Program vital to our way of life —

Program vital to our way of life

By Tom Koenninger, Opinion Editorial; Nov. 29, 2006 © The Vnacouver Columbian

Wednesday, November 29, 2006

In its current saturated state, it would be difficult to imagine Clark County as a brown, barren wasteland. But as the population increases and development and home building boom across the land, the green face of Clark County begins to fade, and trees and foliage disappear at an alarming rate.

Open space shrinks as well. Fields and trees that once existed between "Old Town" Ridgefield and Interstate 5 are currently being turned into homesites. It's a common occurrence in the county.

Defoliating also occurs when firms such as Asplundh cut trees and trim greenery for power lines for Vancouver, Clark Public Utilities and Bonneville Power Administration.

To counter the unnatural tree thinning from a variety of causes, Vancouver has adopted an ordinance designed to "reverse the erosion of Vancouver's already anemic tree canopy," according to a recent Columbian story by Erik Robinson. The story reported just under 20 percent of the city is covered by vegetation taller than 7 feet, compared with the U.S. Forest Service recommended 40 percent.

In October, Clark County commissioners set up a lands conservation office. Additional help is occurring on a statewide scale, with local benefits. It is the 15-year-old Washington Wildlife and Recreation Program, and its "rally squad," the Washington Wildlife and Recreation Coalition, co-chaired by former Govs. Dan Evans and Mike Lowry.

The coalition persuaded the Legislature to create the Washington Wildlife and Recreation Program, which accepts grant applications for a variety of projects to create and improve open space, wildlife habitat, recreation opportunities and cleaner waterways.

Local, federal and state agencies, including the Vancouver-Clark Parks and Recreation Department, go through a competitive application process to receive grants, and match every grant with their own resources. Grants are funded by the state capital construction budget, and appropriated by the Legislature. Application for grants is through the Interagency Committee for Outdoor Recreation, chaired by Val Ogden of Vancouver, former state representative. "Expert volunteers scrutinize and screen the applications and even do site visits," Ogden said.

Plenty of projects

Since 1990, $450 million has been obtained for 775 projects in the state. This year, the county and city seek a combined $3,789,132 in grants, according to David Judd, director of Vancouver-Clark Parks and Recreation. "We've been able to accomplish a lot (through the program) over the years," Judd said. Still, projects sought exceed available funding, he noted.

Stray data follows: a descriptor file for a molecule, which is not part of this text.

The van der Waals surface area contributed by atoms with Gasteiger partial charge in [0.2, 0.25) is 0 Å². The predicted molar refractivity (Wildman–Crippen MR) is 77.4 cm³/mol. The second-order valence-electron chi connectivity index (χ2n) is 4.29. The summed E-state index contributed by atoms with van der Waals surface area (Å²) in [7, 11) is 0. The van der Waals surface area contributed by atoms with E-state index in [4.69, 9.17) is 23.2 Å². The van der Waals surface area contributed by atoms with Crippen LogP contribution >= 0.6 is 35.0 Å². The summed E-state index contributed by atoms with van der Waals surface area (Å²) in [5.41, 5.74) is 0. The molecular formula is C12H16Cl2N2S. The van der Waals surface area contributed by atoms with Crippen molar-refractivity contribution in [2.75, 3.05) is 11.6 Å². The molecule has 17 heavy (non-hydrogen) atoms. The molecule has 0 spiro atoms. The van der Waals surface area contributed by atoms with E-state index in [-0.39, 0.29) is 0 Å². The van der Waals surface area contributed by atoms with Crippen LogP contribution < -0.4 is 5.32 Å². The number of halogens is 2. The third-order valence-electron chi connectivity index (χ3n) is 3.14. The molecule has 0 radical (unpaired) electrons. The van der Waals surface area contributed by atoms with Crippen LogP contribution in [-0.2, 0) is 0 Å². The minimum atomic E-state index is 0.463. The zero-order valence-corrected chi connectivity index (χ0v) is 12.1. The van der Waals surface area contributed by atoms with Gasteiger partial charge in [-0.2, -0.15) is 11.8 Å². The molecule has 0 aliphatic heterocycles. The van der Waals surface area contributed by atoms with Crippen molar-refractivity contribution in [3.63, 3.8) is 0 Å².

Proposed projects for the coming biennium include: Chelatchie Prairie Railroad Trail from Battle Ground to Battle Ground Lake; acquire 67.5 acres of shoreline, riparian and wetland habitat at Lacamas Lake; develop 88-acre community park north of Vancouver; acquire 52 acres of shoreline, riparian and floodplain habitat on East Fork of Lewis River; acquire 4.42-acre neighborhood park site in Fisher's Landing area of southeast Vancouver and obtain 2.4-acre site for East Image Neighborhood park in east Vancouver. Grants for other developments or improvements are sought for Mackie, David Douglas (redevelopment) and Marine (more water access) parks. The Lacamas Lake shoreline and a David Douglas Park upgrade would happen only if the budget is raised from $50 million to $100 million, said Jeroen Kok, senior parks planner for parks and recreation.

Judd said the local legislative delegation strongly supports the program, but program needs are greater than ever.

Requests for funding are up 80 percent over the last biennium, and park planners worry that land available for parks, habitat protection or open space and working farms will be lost forever if acquisition is stalled.

This program is so good it has brought real estate interests and environmentalists together as supporters. Space is needed for people and wildlife because Washington expects to add 2 million residents in the next 25 years. That's why state support must be raised to $100 million.

Tom Koenninger is editor emeritus of The Columbian. His column of personal opinion appears on the Other Opinions page each Wednesday. Reach him at tom.koenninger@columbian.com.

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